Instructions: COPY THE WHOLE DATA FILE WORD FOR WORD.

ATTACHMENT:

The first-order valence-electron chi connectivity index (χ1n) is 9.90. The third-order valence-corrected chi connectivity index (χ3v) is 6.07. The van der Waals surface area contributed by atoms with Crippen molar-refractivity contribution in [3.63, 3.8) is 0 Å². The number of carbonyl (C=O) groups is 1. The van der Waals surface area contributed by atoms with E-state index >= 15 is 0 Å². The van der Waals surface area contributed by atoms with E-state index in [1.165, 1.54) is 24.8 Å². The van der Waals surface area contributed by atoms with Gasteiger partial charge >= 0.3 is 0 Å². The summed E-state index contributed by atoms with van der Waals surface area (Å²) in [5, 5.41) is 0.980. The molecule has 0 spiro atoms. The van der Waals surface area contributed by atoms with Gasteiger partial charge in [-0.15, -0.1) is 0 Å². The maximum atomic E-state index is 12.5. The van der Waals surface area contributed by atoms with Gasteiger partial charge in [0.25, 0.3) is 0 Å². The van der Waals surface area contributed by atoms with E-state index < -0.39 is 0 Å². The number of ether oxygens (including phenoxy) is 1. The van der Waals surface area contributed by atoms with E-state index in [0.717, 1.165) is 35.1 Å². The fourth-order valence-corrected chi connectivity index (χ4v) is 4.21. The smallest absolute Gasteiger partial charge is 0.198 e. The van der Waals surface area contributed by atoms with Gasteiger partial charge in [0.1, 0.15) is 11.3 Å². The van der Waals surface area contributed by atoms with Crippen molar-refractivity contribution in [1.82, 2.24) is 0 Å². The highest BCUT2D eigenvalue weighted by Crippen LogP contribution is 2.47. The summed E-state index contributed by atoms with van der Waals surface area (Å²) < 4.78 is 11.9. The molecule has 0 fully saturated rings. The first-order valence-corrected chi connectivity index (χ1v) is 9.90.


The first-order valence-electron chi connectivity index (χ1n) is 9.90. The third-order valence-corrected chi connectivity index (χ3v) is 6.07. The van der Waals surface area contributed by atoms with Crippen molar-refractivity contribution in [3.63, 3.8) is 0 Å². The number of carbonyl (C=O) groups is 1. The van der Waals surface area contributed by atoms with E-state index >= 15 is 0 Å². The van der Waals surface area contributed by atoms with E-state index in [1.165, 1.54) is 24.8 Å². The van der Waals surface area contributed by atoms with Gasteiger partial charge >= 0.3 is 0 Å². The summed E-state index contributed by atoms with van der Waals surface area (Å²) in [5, 5.41) is 0.980. The molecule has 0 spiro atoms. The van der Waals surface area contributed by atoms with Gasteiger partial charge in [-0.15, -0.1) is 0 Å². The maximum atomic E-state index is 12.5. The van der Waals surface area contributed by atoms with Gasteiger partial charge in [0.25, 0.3) is 0 Å². The van der Waals surface area contributed by atoms with E-state index < -0.39 is 0 Å². The number of ether oxygens (including phenoxy) is 1. The van der Waals surface area contributed by atoms with E-state index in [0.717, 1.165) is 35.1 Å². The fourth-order valence-corrected chi connectivity index (χ4v) is 4.21. The smallest absolute Gasteiger partial charge is 0.198 e. The van der Waals surface area contributed by atoms with Gasteiger partial charge in [0.1, 0.15) is 11.3 Å². The van der Waals surface area contributed by atoms with Crippen molar-refractivity contribution in [1.82, 2.24) is 0 Å². The highest BCUT2D eigenvalue weighted by Crippen LogP contribution is 2.47. The summed E-state index contributed by atoms with van der Waals surface area (Å²) < 4.78 is 11.9. The molecule has 0 fully saturated rings. The first-order valence-corrected chi connectivity index (χ1v) is 9.90.